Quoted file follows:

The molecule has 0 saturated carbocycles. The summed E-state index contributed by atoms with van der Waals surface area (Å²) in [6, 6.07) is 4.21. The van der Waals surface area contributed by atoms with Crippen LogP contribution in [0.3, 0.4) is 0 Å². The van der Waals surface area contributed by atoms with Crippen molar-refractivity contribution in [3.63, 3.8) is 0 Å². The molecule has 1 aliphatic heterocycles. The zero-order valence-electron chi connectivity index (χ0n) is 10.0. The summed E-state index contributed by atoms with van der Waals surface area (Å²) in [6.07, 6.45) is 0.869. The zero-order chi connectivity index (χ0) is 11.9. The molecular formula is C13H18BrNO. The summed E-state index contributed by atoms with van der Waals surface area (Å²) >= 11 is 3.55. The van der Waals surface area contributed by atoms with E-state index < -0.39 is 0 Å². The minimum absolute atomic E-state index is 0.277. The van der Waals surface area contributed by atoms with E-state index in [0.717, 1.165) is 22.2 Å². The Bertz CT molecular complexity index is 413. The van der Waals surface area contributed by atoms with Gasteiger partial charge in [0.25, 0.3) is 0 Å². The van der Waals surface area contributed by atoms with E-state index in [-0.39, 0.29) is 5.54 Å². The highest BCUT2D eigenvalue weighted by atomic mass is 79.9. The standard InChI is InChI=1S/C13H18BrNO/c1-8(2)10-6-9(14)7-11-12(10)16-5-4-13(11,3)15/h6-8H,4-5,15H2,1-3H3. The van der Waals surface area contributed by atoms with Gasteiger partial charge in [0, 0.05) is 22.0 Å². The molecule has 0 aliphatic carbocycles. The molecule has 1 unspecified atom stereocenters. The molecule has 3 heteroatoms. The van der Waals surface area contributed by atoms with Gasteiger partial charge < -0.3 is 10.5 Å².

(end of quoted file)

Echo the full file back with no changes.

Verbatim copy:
The molecule has 0 saturated carbocycles. The summed E-state index contributed by atoms with van der Waals surface area (Å²) in [6, 6.07) is 4.21. The van der Waals surface area contributed by atoms with Crippen LogP contribution in [0.3, 0.4) is 0 Å². The van der Waals surface area contributed by atoms with Crippen molar-refractivity contribution in [3.63, 3.8) is 0 Å². The molecule has 1 aliphatic heterocycles. The zero-order valence-electron chi connectivity index (χ0n) is 10.0. The summed E-state index contributed by atoms with van der Waals surface area (Å²) in [6.07, 6.45) is 0.869. The zero-order chi connectivity index (χ0) is 11.9. The molecular formula is C13H18BrNO. The summed E-state index contributed by atoms with van der Waals surface area (Å²) >= 11 is 3.55. The van der Waals surface area contributed by atoms with E-state index < -0.39 is 0 Å². The minimum absolute atomic E-state index is 0.277. The van der Waals surface area contributed by atoms with E-state index in [0.717, 1.165) is 22.2 Å². The Bertz CT molecular complexity index is 413. The van der Waals surface area contributed by atoms with Gasteiger partial charge in [0.25, 0.3) is 0 Å². The van der Waals surface area contributed by atoms with E-state index in [-0.39, 0.29) is 5.54 Å². The highest BCUT2D eigenvalue weighted by atomic mass is 79.9. The standard InChI is InChI=1S/C13H18BrNO/c1-8(2)10-6-9(14)7-11-12(10)16-5-4-13(11,3)15/h6-8H,4-5,15H2,1-3H3. The van der Waals surface area contributed by atoms with Gasteiger partial charge in [0, 0.05) is 22.0 Å². The molecule has 0 aliphatic carbocycles. The molecule has 1 unspecified atom stereocenters. The molecule has 3 heteroatoms. The van der Waals surface area contributed by atoms with Gasteiger partial charge < -0.3 is 10.5 Å².